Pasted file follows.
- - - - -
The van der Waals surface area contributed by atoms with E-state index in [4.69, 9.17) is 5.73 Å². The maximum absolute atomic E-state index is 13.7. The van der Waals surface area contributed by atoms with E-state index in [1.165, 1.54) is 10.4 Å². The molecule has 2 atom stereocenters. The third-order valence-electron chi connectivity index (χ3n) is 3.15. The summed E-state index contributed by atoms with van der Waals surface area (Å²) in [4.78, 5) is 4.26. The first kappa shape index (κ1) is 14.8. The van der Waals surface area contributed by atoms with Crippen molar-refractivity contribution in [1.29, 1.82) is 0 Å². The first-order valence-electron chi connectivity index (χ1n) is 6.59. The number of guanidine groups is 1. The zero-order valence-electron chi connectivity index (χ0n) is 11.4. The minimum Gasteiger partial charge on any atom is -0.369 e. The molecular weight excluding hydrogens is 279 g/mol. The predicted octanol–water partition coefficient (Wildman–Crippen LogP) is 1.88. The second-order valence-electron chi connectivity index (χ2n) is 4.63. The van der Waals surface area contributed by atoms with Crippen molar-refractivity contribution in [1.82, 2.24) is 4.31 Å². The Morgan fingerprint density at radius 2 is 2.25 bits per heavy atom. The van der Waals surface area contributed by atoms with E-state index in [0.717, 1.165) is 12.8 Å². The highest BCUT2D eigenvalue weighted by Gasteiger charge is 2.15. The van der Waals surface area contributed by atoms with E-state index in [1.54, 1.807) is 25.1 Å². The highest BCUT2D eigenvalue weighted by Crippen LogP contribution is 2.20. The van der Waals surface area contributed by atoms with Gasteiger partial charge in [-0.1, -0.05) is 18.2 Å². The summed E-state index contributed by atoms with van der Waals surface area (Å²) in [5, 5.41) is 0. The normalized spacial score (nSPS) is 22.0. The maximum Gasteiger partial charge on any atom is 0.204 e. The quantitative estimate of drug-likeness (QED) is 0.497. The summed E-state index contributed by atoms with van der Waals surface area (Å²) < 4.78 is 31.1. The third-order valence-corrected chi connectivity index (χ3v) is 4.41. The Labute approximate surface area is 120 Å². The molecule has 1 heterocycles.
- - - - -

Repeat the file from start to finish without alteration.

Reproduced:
The van der Waals surface area contributed by atoms with E-state index in [4.69, 9.17) is 5.73 Å². The maximum absolute atomic E-state index is 13.7. The van der Waals surface area contributed by atoms with E-state index in [1.165, 1.54) is 10.4 Å². The molecule has 2 atom stereocenters. The third-order valence-electron chi connectivity index (χ3n) is 3.15. The summed E-state index contributed by atoms with van der Waals surface area (Å²) in [4.78, 5) is 4.26. The first kappa shape index (κ1) is 14.8. The van der Waals surface area contributed by atoms with Crippen molar-refractivity contribution in [1.29, 1.82) is 0 Å². The first-order valence-electron chi connectivity index (χ1n) is 6.59. The number of guanidine groups is 1. The zero-order valence-electron chi connectivity index (χ0n) is 11.4. The minimum Gasteiger partial charge on any atom is -0.369 e. The molecular weight excluding hydrogens is 279 g/mol. The predicted octanol–water partition coefficient (Wildman–Crippen LogP) is 1.88. The second-order valence-electron chi connectivity index (χ2n) is 4.63. The van der Waals surface area contributed by atoms with Crippen molar-refractivity contribution in [1.82, 2.24) is 4.31 Å². The Morgan fingerprint density at radius 2 is 2.25 bits per heavy atom. The van der Waals surface area contributed by atoms with E-state index in [0.717, 1.165) is 12.8 Å². The highest BCUT2D eigenvalue weighted by Gasteiger charge is 2.15. The van der Waals surface area contributed by atoms with E-state index in [1.54, 1.807) is 25.1 Å². The highest BCUT2D eigenvalue weighted by Crippen LogP contribution is 2.20. The van der Waals surface area contributed by atoms with Gasteiger partial charge in [-0.1, -0.05) is 18.2 Å². The summed E-state index contributed by atoms with van der Waals surface area (Å²) in [5, 5.41) is 0. The normalized spacial score (nSPS) is 22.0. The maximum Gasteiger partial charge on any atom is 0.204 e. The quantitative estimate of drug-likeness (QED) is 0.497. The summed E-state index contributed by atoms with van der Waals surface area (Å²) < 4.78 is 31.1. The third-order valence-corrected chi connectivity index (χ3v) is 4.41. The Labute approximate surface area is 120 Å². The molecule has 1 heterocycles.